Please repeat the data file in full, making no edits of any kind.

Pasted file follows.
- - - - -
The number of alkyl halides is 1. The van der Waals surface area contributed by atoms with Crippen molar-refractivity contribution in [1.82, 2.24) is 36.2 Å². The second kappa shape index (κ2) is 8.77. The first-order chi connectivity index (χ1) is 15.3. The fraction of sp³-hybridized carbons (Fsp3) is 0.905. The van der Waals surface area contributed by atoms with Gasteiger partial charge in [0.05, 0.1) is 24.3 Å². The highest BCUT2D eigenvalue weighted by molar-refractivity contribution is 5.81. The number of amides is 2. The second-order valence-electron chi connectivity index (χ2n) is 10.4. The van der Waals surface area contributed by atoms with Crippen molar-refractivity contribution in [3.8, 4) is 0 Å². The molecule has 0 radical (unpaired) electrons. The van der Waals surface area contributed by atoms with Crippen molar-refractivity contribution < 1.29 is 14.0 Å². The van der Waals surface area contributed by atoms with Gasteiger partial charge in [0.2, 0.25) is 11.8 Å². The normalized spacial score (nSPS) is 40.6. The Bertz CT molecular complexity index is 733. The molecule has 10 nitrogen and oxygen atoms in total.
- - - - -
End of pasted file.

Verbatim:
The number of alkyl halides is 1. The van der Waals surface area contributed by atoms with Crippen molar-refractivity contribution in [1.82, 2.24) is 36.2 Å². The second kappa shape index (κ2) is 8.77. The first-order chi connectivity index (χ1) is 15.3. The fraction of sp³-hybridized carbons (Fsp3) is 0.905. The van der Waals surface area contributed by atoms with Gasteiger partial charge in [0.05, 0.1) is 24.3 Å². The highest BCUT2D eigenvalue weighted by molar-refractivity contribution is 5.81. The number of amides is 2. The second-order valence-electron chi connectivity index (χ2n) is 10.4. The van der Waals surface area contributed by atoms with Crippen molar-refractivity contribution in [3.8, 4) is 0 Å². The molecule has 0 radical (unpaired) electrons. The van der Waals surface area contributed by atoms with Crippen molar-refractivity contribution < 1.29 is 14.0 Å². The van der Waals surface area contributed by atoms with Gasteiger partial charge in [0.2, 0.25) is 11.8 Å². The normalized spacial score (nSPS) is 40.6. The Bertz CT molecular complexity index is 733. The molecule has 10 nitrogen and oxygen atoms in total.